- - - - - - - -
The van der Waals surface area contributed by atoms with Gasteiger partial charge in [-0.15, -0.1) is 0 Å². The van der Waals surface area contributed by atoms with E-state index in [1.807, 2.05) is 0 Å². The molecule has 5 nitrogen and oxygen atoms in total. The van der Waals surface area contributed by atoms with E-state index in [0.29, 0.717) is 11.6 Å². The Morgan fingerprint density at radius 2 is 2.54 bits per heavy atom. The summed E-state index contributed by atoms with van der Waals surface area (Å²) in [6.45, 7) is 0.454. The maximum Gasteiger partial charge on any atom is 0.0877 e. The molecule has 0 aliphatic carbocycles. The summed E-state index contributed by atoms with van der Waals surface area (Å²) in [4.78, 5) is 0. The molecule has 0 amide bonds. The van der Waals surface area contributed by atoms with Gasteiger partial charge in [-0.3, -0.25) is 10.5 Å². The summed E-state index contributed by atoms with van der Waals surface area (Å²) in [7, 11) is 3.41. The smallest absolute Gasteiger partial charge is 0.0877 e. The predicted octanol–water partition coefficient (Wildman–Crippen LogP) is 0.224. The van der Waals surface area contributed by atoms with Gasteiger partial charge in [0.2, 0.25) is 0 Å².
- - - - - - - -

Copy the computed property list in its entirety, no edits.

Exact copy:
The van der Waals surface area contributed by atoms with Gasteiger partial charge in [-0.15, -0.1) is 0 Å². The van der Waals surface area contributed by atoms with E-state index in [1.807, 2.05) is 0 Å². The molecule has 5 nitrogen and oxygen atoms in total. The van der Waals surface area contributed by atoms with E-state index in [0.29, 0.717) is 11.6 Å². The Morgan fingerprint density at radius 2 is 2.54 bits per heavy atom. The summed E-state index contributed by atoms with van der Waals surface area (Å²) in [6.45, 7) is 0.454. The maximum Gasteiger partial charge on any atom is 0.0877 e. The molecule has 0 aliphatic carbocycles. The summed E-state index contributed by atoms with van der Waals surface area (Å²) in [4.78, 5) is 0. The molecule has 0 amide bonds. The van der Waals surface area contributed by atoms with Gasteiger partial charge in [-0.3, -0.25) is 10.5 Å². The summed E-state index contributed by atoms with van der Waals surface area (Å²) in [7, 11) is 3.41. The smallest absolute Gasteiger partial charge is 0.0877 e. The predicted octanol–water partition coefficient (Wildman–Crippen LogP) is 0.224. The van der Waals surface area contributed by atoms with Gasteiger partial charge in [0.2, 0.25) is 0 Å².